South Africa does not have such complementary sources. Critics’ comments recorded in the IRP show little evidence that they had any technically feasible alternatives, let alone suggestions on how to fund them. Proposals were limited to vague “flexible renewable generation” or “energy storage technologies” without suggesting what they would be or how they could be afforded.
One representative from the Council for Scientific and Industrial Research admitted in a radio interview that its proposals simply assumed that storage costs would come down enough over the next decade to make higher shares of renewable energy feasible. Even this is based on the assumption that storage is only needed for a few hours of generation and ignores the risk of the longer-term supply reductions already experienced in Europe and the US. At best, the suggested “all renewable” investment route would put South Africa’s energy security at risk in a way that no other sizeable country is doing.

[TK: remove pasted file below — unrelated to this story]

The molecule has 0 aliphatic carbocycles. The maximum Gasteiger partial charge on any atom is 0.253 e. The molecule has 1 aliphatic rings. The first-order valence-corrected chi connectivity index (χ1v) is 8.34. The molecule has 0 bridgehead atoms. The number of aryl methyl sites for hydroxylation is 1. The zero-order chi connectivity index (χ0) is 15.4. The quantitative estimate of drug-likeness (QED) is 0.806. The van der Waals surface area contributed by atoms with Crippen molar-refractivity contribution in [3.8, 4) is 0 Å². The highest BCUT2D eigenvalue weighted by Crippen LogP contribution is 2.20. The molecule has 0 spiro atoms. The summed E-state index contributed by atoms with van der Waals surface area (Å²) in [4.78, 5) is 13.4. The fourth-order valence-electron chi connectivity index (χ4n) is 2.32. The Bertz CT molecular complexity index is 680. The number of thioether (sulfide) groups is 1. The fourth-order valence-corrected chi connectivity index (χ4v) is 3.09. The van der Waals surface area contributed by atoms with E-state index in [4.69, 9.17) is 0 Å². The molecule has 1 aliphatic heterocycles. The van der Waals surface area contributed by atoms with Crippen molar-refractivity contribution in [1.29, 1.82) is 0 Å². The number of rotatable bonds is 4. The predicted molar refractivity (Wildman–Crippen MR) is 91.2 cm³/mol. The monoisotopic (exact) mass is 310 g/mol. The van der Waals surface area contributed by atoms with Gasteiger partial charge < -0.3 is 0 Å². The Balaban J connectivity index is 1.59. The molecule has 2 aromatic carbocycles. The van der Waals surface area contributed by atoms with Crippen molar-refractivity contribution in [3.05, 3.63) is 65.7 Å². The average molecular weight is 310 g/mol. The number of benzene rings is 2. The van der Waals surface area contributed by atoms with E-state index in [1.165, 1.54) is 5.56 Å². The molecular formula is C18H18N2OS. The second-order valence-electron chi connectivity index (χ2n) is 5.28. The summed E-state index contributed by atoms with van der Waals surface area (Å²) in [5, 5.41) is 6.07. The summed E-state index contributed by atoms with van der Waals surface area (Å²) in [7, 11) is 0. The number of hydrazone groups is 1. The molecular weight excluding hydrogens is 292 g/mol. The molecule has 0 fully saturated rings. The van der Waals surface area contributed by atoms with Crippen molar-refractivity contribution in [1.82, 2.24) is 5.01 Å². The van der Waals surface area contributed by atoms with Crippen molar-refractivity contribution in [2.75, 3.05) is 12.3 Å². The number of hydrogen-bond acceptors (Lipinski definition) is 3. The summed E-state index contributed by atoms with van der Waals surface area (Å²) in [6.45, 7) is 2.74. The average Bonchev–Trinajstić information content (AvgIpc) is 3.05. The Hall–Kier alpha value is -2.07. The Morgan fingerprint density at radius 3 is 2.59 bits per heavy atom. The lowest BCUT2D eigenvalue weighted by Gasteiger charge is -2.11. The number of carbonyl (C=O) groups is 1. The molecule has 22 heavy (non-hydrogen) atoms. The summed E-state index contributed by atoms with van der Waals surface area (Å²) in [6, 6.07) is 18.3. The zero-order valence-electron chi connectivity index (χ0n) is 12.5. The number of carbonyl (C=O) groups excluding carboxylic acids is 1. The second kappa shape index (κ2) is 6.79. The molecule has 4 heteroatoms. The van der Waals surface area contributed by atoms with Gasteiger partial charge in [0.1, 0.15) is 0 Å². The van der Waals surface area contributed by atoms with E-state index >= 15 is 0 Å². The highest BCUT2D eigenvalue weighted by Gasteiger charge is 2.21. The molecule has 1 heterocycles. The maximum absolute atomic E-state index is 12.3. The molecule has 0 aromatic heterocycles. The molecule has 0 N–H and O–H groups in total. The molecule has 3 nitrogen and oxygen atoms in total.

There is presently no proposed solution that can reliably and affordably provide South Africa’s energy requirements purely from intermittent renewables. While storage technologies are progressing, the cost of long-term (multi-day) storage remains prohibitive. South Africa’s pumped storage schemes are currently among the cheapest technologies for large-scale energy storage, but an installation like Ingula, which can only store enough to generate 1 300MW for less than a day, cost R36 billion.
Important local work on energy storage and the production of “green hydrogen” from renewable energy could be supported since it may offer global opportunities for South African mining and manufacturing. But it will take many years to be brought to scale and deploy, not least because of the massive investment needed in dedicated wind and solar power and Sasol-size production plants.